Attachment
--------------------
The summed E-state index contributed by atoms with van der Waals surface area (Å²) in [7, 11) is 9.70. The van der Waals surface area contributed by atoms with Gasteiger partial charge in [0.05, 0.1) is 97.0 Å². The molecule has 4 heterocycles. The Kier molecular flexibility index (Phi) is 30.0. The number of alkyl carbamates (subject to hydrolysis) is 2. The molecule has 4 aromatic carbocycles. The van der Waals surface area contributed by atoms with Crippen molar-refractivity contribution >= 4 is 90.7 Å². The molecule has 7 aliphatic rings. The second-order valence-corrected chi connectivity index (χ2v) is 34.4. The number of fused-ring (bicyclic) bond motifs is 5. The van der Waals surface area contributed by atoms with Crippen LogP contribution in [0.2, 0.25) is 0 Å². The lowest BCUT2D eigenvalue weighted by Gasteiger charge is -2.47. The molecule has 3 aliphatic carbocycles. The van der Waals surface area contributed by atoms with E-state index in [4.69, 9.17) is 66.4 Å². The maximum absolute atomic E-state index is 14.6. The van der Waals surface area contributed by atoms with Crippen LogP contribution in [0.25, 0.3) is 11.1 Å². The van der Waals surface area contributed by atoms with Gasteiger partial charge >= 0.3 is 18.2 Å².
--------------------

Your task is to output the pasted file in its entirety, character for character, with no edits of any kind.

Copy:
The summed E-state index contributed by atoms with van der Waals surface area (Å²) in [7, 11) is 9.70. The van der Waals surface area contributed by atoms with Gasteiger partial charge in [0.05, 0.1) is 97.0 Å². The molecule has 4 heterocycles. The Kier molecular flexibility index (Phi) is 30.0. The number of alkyl carbamates (subject to hydrolysis) is 2. The molecule has 4 aromatic carbocycles. The van der Waals surface area contributed by atoms with Crippen molar-refractivity contribution >= 4 is 90.7 Å². The molecule has 7 aliphatic rings. The second-order valence-corrected chi connectivity index (χ2v) is 34.4. The number of fused-ring (bicyclic) bond motifs is 5. The van der Waals surface area contributed by atoms with Crippen LogP contribution in [0.2, 0.25) is 0 Å². The lowest BCUT2D eigenvalue weighted by Gasteiger charge is -2.47. The molecule has 3 aliphatic carbocycles. The van der Waals surface area contributed by atoms with E-state index in [4.69, 9.17) is 66.4 Å². The maximum absolute atomic E-state index is 14.6. The van der Waals surface area contributed by atoms with Crippen LogP contribution in [0.25, 0.3) is 11.1 Å². The van der Waals surface area contributed by atoms with Gasteiger partial charge >= 0.3 is 18.2 Å².